Compassion on National Grief Awareness Day

On National Grief Awareness Day, compassion is one way to express our kindness and concern to those who are experiencing loss. I like the way Irene Latham explains that compassion doesn’t have to be a grand gesture, but can be a small moment of connection with someone to let them know that our thoughts are with them. She shares that when her father died, people reached out to her – and she appreciated their kind words and memories.

Like Irene, I remember feeling so grateful to those who reached out when my mother died in December 2015. They brought food as we grieved – and while every dish was wonderful and special because loving hands had prepared it, I remember two sisters who brought a pot of homemade vegetable soup and corn muffins and commented, “It isn’t much, but it’s what we had, and we wanted to do something.” That pot of vegetable soup was my favorite meal we received. It was simple, it was given with a heart of love, and it warmed my body and my soul!

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*During the months of August and September on days when I’m not participating in the Open Write at, I will be writing in response to the pages of Dictionary for a Better World: Poems, Quotes, and Anecdotes from A to Z by Irene Latham and Charles Waters, illustrated by Mehrdokht Amini. The poems, poetic forms, narratives, quotes, and calls to action to make one small difference might be just the medicine my world – or the whole world – needs. I’ll be inviting insights in the form of an immersion into a 10-minute-a-day book study (just long enough to read the page, reflect, and connect). If you don’t have a copy of the book, you can order one here on Amazon. I invite you to join me in making August and September a time of deep personal book friendship. A few teachers will be following the blog and engaging in classroom readings and responses to the text. So come along! Let’s turn the pages into intentionally crafting beautiful change together.

4 Replies to “Compassion on National Grief Awareness Day”

  1. I have noticed a sneaky element in grief. Sometimes, a supportive gesture or word can penetrate so deeply that something inside us collapses, and along with it, so we seem to give ourselves over to that person’s strength, not realizing how fragile our composure was. Many grieving rituals–especially funerals–are occasions that require those most affected to maintain a strong appearance. This can be exhausting. Our truest friends seem to have an instinct. Thank you for this reminder. Your posts so often resonate with me.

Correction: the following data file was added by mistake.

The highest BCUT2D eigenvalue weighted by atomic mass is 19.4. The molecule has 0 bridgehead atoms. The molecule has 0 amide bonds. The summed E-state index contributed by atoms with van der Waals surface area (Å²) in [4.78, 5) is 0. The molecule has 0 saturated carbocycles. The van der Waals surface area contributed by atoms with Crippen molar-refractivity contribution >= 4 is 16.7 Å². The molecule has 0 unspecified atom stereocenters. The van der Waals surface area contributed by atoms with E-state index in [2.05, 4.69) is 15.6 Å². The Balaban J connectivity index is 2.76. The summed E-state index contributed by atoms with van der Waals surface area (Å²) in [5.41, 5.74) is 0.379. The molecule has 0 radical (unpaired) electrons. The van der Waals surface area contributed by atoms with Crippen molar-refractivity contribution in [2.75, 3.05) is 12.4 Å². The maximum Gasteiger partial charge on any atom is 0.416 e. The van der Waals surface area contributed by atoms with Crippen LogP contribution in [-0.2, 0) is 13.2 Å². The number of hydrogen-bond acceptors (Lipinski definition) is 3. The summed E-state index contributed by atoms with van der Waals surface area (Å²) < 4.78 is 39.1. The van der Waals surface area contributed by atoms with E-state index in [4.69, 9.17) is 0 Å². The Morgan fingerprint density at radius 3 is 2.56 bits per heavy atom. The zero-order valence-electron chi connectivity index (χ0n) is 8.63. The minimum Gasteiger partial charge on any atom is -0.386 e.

Liked by 1 person

    1. Thank you, Paul. Your comment reminds me of feeling this exact way. Since my mother died over the Christmas holidays, I didn’t trust emotional composure to return to so many students asking me how my holidays were. I remember taking the day and asking an AP friend to go in and explain to my students that while I was fine, I wanted them to know I was feeling a little bit fragile over the loss of my mother and that if I didn’t seem my normal chipper self, this was why. It was a good decision that I don’t regret.

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  2. Grief is exhausting, trying to carry on while carrying the daily weight of it. As depleting as it is, there’s something noble, even divine in it – that we can love so deeply, that we can miss someone so profoundly. We would do well to be aware of grief and its effects on others and certainly ourselves, for creating needed space or seeking needed support. The soup and cornbread – comfort! Healing in a bowl! My grandmother said that during the influenza epidemic of 1919 (she was little; she was retelling her parents’ stories) eighteen houses in her tiny community were struck. Her Mama made pots of soup and her Papa carried it to the neighbors, handing it off at the door, not going in. I think of the soup not only as sustenance provided but as an infusion of strength, love, prayer, and all good things to help the sick and grieving overcome.There’s something of the divine in soup as well as in grief. Thank you for this call to awareness, Kim ❤

    Liked by 1 person

  3. Kim, I like how the most memorable meal was the simple one prepared with love and compassion by the sisters. This post reminds me of a recent one by Margaret S., writing about the comfort she received after her father’s death this spring.

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